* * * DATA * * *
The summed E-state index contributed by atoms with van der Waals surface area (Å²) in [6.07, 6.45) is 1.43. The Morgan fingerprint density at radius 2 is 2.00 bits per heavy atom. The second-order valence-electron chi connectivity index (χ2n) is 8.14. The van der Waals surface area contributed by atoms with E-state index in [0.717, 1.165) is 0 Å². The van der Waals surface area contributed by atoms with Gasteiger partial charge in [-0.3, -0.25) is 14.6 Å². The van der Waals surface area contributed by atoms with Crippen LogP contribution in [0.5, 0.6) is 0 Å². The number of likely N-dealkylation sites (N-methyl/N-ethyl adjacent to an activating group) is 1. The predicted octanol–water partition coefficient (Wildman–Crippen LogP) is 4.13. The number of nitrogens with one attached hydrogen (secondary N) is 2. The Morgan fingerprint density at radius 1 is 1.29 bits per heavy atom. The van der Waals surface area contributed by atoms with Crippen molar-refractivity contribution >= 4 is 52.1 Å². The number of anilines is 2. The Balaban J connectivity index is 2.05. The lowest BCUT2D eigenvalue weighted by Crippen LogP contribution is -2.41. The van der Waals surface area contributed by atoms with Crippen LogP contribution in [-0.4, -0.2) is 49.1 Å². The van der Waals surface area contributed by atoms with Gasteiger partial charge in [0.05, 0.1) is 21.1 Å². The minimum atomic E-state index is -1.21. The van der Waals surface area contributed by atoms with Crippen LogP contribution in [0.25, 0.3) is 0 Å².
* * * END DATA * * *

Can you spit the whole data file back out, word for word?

The summed E-state index contributed by atoms with van der Waals surface area (Å²) in [6.07, 6.45) is 1.43. The Morgan fingerprint density at radius 2 is 2.00 bits per heavy atom. The second-order valence-electron chi connectivity index (χ2n) is 8.14. The van der Waals surface area contributed by atoms with E-state index in [0.717, 1.165) is 0 Å². The van der Waals surface area contributed by atoms with Gasteiger partial charge in [-0.3, -0.25) is 14.6 Å². The van der Waals surface area contributed by atoms with Crippen LogP contribution in [0.5, 0.6) is 0 Å². The number of likely N-dealkylation sites (N-methyl/N-ethyl adjacent to an activating group) is 1. The predicted octanol–water partition coefficient (Wildman–Crippen LogP) is 4.13. The number of nitrogens with one attached hydrogen (secondary N) is 2. The Morgan fingerprint density at radius 1 is 1.29 bits per heavy atom. The van der Waals surface area contributed by atoms with Crippen molar-refractivity contribution >= 4 is 52.1 Å². The number of anilines is 2. The Balaban J connectivity index is 2.05. The lowest BCUT2D eigenvalue weighted by Crippen LogP contribution is -2.41. The van der Waals surface area contributed by atoms with Crippen LogP contribution in [-0.4, -0.2) is 49.1 Å². The van der Waals surface area contributed by atoms with Gasteiger partial charge in [0.05, 0.1) is 21.1 Å². The minimum atomic E-state index is -1.21. The van der Waals surface area contributed by atoms with Crippen LogP contribution in [0.25, 0.3) is 0 Å².